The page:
Free EMR Newsletter Want to receive the latest news on EMR, Meaningful Use, ARRA and Healthcare IT sent straight to your email? Join thousands of healthcare pros who subscribe to EMR and EHR for FREE!

Conquering Medication Errors: Better Tools, Better Reconciliation

Posted on February 27, 2018 I Written By

The following is a guest blog post by Greg Anderson, Senior Business Advisor, Surescripts.

For years now, prescribing has been growing more complex. Between 1994 and 2014, the percentage of the U.S. population taking three or more prescription drugs nearly doubled, and as of 2014, nearly 11 percent had taken at least five prescription drugs within a 30-day period.

As important as these medications may be, every new drug prescribed introduces a new possibility for error. And this increased complexity is indeed having dangerous effects. Medication errors made by patients and their caregivers outside healthcare facilities doubled between 2000 and 2012, according to a 2017 study. That’s not even counting the estimated 40 percent of medication errors that spring from another source: inadequate reconciliation.

Accurate Reconciliation: High Barriers, High Stakes

Medication reconciliation can be a frustrating task in any setting. Compiling an accurate medication list can easily take 45 minutes when care providers need to not only consult with the patient, but also reach out to pharmacies, pharmacy benefit managers, other physician offices and family members to get the full story. Achieving accuracy is especially daunting in acute care settings, when time is of the essence and memory-impeding stress is heightened. Records of medications prescribed and taken are often far from complete, leaving care teams reliant on whatever history patients and their families can patch together.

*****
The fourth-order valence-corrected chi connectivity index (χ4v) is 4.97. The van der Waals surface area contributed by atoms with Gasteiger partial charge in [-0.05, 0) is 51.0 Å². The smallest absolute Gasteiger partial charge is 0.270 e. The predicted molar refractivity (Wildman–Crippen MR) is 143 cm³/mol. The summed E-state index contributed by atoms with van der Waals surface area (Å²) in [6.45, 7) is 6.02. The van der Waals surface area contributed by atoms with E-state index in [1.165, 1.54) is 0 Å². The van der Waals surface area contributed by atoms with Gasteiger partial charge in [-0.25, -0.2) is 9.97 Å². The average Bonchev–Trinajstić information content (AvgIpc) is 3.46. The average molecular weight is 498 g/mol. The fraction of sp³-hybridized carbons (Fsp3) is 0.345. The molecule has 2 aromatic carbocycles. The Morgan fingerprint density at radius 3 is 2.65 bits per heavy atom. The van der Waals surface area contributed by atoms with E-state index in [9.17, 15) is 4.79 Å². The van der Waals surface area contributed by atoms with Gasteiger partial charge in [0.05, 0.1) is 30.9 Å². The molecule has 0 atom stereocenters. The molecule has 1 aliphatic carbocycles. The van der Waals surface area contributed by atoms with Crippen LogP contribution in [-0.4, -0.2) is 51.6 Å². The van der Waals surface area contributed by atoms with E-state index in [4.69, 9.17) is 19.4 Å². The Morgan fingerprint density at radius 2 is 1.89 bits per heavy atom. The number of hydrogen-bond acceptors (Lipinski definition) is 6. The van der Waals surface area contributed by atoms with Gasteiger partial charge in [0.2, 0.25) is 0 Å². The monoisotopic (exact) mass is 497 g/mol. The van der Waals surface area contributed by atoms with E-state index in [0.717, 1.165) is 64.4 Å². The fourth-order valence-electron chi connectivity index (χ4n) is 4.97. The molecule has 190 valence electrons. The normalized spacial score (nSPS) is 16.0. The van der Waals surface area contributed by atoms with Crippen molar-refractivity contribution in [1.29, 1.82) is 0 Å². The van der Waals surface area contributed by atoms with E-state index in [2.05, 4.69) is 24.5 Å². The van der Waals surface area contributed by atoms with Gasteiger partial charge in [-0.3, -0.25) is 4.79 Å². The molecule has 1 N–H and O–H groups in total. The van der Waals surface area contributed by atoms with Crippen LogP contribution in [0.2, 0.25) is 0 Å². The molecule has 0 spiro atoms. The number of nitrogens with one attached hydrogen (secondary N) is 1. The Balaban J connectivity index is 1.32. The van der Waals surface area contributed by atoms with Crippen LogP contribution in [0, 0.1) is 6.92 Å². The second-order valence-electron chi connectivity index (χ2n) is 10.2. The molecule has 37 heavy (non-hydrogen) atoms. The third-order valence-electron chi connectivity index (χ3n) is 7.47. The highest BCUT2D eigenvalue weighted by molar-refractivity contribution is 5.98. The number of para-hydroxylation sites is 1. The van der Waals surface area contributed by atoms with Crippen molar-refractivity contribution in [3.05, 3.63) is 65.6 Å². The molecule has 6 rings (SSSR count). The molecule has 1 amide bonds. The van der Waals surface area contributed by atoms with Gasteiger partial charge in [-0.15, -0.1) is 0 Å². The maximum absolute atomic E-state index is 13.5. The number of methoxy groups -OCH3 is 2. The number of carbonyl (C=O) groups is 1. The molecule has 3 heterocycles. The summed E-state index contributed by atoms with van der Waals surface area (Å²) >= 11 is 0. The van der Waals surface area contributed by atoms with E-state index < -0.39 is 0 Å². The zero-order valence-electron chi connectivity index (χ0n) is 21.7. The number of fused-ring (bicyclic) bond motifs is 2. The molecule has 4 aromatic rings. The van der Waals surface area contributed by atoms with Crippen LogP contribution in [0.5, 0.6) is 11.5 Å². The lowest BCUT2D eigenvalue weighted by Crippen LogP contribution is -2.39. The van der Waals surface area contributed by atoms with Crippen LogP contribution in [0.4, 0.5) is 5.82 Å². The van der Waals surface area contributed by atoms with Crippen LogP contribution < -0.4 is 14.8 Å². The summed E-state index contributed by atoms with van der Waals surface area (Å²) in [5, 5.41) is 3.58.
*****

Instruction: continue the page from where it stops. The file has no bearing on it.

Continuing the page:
A lot can go wrong when medications fall into the gaps. One study of hospital patients taking at least four prescription medications found that a majority of patients had at least one medication not identified upon admission, and 38.6 percent of these reconciliation errors had the potential to cause significant discomfort or adverse health outcomes. A recent study of 306 medically complex patients found up to seven errors per patient in medication histories.

When a healthcare provider misses a drug, consequences can range from treatment interruptions to incorrect treatment decisions. Inevitably, some of these medication errors lead to the most common cause of iatrogenic harm: adverse drug events (ADEs), which send nearly 700,000 people to emergency departments each year.

The Best Defense Against ADEs

Not all medication errors can be foreseen and eliminated, but there’s reason to believe we can greatly reduce the 10 percent of ADE-related emergency department visits that stem from medication errors. Researchers estimate that 50 to 70 percent of ADEs that lead to hospital admissions are preventable.  And there’s one tactic in particular that’s been shown to make a serious difference: consistent medication reconciliation, aided by access to electronic medication history. More than half of the medication errors in one 2008 study of primary care clinics could have been prevented with the help of electronic tools. That’s in line with the Agency for Healthcare Research and Quality’s findings that “anywhere from 28 to 95 percent of ADEs can be prevented by reducing medication errors through computerized monitoring systems.”

Recent studies in clinical settings have borne out insights like these. In 2016, the Cedars-Sinai Health System performed a study assessing medication history errors among older adults on complex medication regimens. Researchers determined that accessing pharmacy fill and PBM claims data for those patients via Surescripts Medication History for Reconciliation would likely have prevented 35 percent of admission medication history errors and 31 percent of resultant inpatient order errors. Those percentages rise when considering only severe errors.